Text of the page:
Since there will only be 84 mil coins, I still have to work out some details after the coin is life and not just a token.
The way I see it now, it will offer two sources of income when fully developed :

  • everybody can mine. Easy. All dedicate same power
  • register wallet and transfer some ViC to a Waves wallet, and you also get a % paid in WAV.

It's a complex problem, and I'm still placing pieces of the puzzle as I go along, but I'm confident that my vision is fair and my intentions are good, so it will eventually catch on.
Any help is welcome, 100.000 ViC saved for bounties still intact. I welcome suggestions.

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The problem with the flat fee becomes apparent when you look at a wealth distribution graph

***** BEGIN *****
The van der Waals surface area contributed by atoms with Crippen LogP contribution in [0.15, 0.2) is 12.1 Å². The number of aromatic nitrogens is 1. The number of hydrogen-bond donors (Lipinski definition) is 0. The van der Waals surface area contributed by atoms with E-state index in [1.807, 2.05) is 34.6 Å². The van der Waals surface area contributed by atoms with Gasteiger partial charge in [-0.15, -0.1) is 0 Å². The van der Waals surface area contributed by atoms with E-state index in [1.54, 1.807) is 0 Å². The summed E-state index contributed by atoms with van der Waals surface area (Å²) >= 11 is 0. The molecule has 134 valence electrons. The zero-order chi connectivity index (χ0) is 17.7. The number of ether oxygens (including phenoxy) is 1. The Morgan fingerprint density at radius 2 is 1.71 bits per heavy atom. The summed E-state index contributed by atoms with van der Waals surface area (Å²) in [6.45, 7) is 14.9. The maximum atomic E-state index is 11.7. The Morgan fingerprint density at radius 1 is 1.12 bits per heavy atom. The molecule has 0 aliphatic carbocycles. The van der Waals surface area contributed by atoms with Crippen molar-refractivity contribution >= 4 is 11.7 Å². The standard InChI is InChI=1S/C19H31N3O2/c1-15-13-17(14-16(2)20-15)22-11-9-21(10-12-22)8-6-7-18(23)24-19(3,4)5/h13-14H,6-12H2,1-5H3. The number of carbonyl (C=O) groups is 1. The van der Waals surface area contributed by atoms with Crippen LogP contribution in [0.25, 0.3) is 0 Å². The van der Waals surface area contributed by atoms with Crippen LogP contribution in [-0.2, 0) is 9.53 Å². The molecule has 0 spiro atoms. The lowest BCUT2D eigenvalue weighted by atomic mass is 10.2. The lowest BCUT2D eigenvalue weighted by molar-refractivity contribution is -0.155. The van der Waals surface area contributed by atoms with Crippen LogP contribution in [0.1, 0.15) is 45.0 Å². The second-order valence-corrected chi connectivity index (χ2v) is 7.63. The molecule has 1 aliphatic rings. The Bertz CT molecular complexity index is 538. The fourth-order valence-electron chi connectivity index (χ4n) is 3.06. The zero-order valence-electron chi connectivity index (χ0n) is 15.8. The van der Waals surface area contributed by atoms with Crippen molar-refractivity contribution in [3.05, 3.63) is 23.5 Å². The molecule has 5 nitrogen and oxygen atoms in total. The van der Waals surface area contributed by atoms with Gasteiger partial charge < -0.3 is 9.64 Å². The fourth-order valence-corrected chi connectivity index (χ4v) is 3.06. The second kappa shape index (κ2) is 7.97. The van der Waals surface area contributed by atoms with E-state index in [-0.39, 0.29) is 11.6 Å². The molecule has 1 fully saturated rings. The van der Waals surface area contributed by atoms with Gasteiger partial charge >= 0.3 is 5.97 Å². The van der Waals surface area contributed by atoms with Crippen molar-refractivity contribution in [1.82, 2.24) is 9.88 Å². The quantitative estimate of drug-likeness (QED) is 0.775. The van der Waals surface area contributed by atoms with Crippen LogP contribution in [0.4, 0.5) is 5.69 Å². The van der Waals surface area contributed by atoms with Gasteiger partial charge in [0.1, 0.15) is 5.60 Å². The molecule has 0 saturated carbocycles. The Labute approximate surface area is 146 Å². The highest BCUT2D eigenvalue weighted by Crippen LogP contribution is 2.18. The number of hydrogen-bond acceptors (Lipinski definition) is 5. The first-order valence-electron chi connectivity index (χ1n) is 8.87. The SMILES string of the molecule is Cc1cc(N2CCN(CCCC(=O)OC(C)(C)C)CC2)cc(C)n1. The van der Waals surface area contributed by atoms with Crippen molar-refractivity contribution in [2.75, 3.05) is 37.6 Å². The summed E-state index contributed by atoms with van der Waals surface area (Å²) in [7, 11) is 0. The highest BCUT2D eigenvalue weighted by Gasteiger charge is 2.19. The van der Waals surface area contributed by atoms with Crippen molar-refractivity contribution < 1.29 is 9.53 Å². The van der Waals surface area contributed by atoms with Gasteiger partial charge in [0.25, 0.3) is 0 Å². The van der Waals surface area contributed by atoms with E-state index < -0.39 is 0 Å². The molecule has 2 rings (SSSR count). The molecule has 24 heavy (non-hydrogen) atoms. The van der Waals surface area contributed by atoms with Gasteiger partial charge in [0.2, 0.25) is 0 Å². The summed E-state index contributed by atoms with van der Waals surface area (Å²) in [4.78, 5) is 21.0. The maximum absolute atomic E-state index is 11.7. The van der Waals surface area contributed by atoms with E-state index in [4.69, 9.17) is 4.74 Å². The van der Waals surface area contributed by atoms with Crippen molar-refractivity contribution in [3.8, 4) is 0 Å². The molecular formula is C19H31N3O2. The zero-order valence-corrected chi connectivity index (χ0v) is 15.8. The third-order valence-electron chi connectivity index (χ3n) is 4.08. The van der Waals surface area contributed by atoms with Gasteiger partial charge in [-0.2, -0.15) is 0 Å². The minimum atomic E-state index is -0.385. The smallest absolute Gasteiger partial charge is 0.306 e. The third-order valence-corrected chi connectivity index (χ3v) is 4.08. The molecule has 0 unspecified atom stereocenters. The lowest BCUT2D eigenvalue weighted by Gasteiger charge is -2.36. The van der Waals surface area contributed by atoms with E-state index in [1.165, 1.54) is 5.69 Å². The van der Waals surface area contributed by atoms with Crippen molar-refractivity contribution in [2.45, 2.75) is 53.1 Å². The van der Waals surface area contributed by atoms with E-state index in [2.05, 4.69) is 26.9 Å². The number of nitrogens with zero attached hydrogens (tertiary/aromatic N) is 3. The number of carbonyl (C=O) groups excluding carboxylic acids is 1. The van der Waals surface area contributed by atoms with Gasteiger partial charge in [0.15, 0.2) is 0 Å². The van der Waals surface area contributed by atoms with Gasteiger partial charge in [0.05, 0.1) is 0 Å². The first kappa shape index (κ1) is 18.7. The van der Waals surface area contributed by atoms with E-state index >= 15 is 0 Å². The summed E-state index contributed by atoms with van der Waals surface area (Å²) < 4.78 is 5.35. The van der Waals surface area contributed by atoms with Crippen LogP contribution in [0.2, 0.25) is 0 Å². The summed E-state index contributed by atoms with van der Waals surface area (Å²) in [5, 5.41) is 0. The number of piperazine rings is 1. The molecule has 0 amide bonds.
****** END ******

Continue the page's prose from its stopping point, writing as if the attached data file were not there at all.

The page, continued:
I doubt the top % will get involved in mining. They will use the network the 90% works to keep alive, to make billion $ worth of transactions for 0.001 BTC each, while most people transact in 100-1000's, and pay 0.001 BTC each.
A % fee makes sense from so many points of view in the long run, and by this I mean really long run, several generations maybe.
Anyway, since the coins is born as a token and because I really like waves so far, transactions for a nominal 0.001 WAV will always be possible. It's only a small step in the right direction.